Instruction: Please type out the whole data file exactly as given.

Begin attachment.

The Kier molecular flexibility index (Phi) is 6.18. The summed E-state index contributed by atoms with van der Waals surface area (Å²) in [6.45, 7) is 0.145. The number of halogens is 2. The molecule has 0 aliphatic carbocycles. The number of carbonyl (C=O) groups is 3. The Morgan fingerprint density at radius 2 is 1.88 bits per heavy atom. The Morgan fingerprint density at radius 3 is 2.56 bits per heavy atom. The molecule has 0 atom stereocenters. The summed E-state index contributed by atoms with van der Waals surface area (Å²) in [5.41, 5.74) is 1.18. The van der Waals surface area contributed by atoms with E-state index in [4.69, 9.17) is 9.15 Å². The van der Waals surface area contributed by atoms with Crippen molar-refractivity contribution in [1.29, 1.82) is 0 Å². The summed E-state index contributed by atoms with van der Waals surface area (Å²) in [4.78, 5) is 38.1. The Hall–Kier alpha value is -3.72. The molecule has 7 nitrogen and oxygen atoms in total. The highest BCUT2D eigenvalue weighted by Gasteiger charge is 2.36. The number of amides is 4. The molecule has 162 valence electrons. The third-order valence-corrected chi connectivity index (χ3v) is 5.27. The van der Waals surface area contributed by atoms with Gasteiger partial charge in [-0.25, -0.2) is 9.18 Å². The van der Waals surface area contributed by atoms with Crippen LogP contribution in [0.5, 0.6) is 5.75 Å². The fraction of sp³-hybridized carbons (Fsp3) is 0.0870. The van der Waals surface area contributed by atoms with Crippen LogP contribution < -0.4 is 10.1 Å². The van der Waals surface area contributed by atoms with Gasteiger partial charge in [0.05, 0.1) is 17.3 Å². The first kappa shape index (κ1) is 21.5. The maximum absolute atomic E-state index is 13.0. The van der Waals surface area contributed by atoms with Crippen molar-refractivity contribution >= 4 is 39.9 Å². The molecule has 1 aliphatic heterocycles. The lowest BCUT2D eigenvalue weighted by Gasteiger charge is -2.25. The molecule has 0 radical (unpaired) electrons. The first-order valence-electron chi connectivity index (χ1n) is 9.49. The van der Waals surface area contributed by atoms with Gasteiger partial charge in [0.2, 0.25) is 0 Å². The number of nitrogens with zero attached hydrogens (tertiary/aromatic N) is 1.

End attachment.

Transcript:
The Kier molecular flexibility index (Phi) is 6.18. The summed E-state index contributed by atoms with van der Waals surface area (Å²) in [6.45, 7) is 0.145. The number of halogens is 2. The molecule has 0 aliphatic carbocycles. The number of carbonyl (C=O) groups is 3. The Morgan fingerprint density at radius 2 is 1.88 bits per heavy atom. The Morgan fingerprint density at radius 3 is 2.56 bits per heavy atom. The molecule has 0 atom stereocenters. The summed E-state index contributed by atoms with van der Waals surface area (Å²) in [5.41, 5.74) is 1.18. The van der Waals surface area contributed by atoms with E-state index in [4.69, 9.17) is 9.15 Å². The van der Waals surface area contributed by atoms with Crippen molar-refractivity contribution in [1.29, 1.82) is 0 Å². The summed E-state index contributed by atoms with van der Waals surface area (Å²) in [4.78, 5) is 38.1. The Hall–Kier alpha value is -3.72. The molecule has 7 nitrogen and oxygen atoms in total. The highest BCUT2D eigenvalue weighted by Gasteiger charge is 2.36. The number of amides is 4. The molecule has 162 valence electrons. The third-order valence-corrected chi connectivity index (χ3v) is 5.27. The van der Waals surface area contributed by atoms with Gasteiger partial charge in [-0.25, -0.2) is 9.18 Å². The van der Waals surface area contributed by atoms with Crippen LogP contribution in [0.5, 0.6) is 5.75 Å². The fraction of sp³-hybridized carbons (Fsp3) is 0.0870. The van der Waals surface area contributed by atoms with Crippen LogP contribution < -0.4 is 10.1 Å². The van der Waals surface area contributed by atoms with Gasteiger partial charge in [0.05, 0.1) is 17.3 Å². The first kappa shape index (κ1) is 21.5. The maximum absolute atomic E-state index is 13.0. The van der Waals surface area contributed by atoms with Crippen molar-refractivity contribution >= 4 is 39.9 Å². The molecule has 1 aliphatic heterocycles. The lowest BCUT2D eigenvalue weighted by Gasteiger charge is -2.25. The molecule has 0 radical (unpaired) electrons. The first-order valence-electron chi connectivity index (χ1n) is 9.49. The van der Waals surface area contributed by atoms with Gasteiger partial charge in [0.2, 0.25) is 0 Å². The number of nitrogens with zero attached hydrogens (tertiary/aromatic N) is 1.